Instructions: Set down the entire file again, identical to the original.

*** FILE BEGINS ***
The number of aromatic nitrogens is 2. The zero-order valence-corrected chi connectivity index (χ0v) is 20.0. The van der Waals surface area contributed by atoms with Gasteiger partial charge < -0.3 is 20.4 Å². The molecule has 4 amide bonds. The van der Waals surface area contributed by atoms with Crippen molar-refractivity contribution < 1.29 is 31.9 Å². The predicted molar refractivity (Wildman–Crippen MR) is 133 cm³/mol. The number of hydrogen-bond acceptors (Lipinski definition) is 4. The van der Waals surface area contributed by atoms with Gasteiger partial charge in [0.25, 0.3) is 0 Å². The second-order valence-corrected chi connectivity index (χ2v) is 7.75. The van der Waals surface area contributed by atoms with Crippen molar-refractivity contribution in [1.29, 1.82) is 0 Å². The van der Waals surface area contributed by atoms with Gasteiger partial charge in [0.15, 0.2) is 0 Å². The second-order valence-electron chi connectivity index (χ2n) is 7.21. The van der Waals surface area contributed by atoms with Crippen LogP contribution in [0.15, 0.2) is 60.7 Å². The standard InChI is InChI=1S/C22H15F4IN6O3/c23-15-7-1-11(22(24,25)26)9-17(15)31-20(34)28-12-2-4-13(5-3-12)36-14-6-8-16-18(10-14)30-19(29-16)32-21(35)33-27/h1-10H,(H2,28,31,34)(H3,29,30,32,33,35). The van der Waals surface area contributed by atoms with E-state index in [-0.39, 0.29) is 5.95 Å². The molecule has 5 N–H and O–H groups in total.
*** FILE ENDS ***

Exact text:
The number of aromatic nitrogens is 2. The zero-order valence-corrected chi connectivity index (χ0v) is 20.0. The van der Waals surface area contributed by atoms with Gasteiger partial charge < -0.3 is 20.4 Å². The molecule has 4 amide bonds. The van der Waals surface area contributed by atoms with Crippen molar-refractivity contribution < 1.29 is 31.9 Å². The predicted molar refractivity (Wildman–Crippen MR) is 133 cm³/mol. The number of hydrogen-bond acceptors (Lipinski definition) is 4. The van der Waals surface area contributed by atoms with Gasteiger partial charge in [0.25, 0.3) is 0 Å². The second-order valence-corrected chi connectivity index (χ2v) is 7.75. The van der Waals surface area contributed by atoms with Crippen molar-refractivity contribution in [1.29, 1.82) is 0 Å². The van der Waals surface area contributed by atoms with Gasteiger partial charge in [0.15, 0.2) is 0 Å². The second-order valence-electron chi connectivity index (χ2n) is 7.21. The van der Waals surface area contributed by atoms with Crippen LogP contribution in [0.15, 0.2) is 60.7 Å². The standard InChI is InChI=1S/C22H15F4IN6O3/c23-15-7-1-11(22(24,25)26)9-17(15)31-20(34)28-12-2-4-13(5-3-12)36-14-6-8-16-18(10-14)30-19(29-16)32-21(35)33-27/h1-10H,(H2,28,31,34)(H3,29,30,32,33,35). The van der Waals surface area contributed by atoms with E-state index in [-0.39, 0.29) is 5.95 Å². The molecule has 5 N–H and O–H groups in total.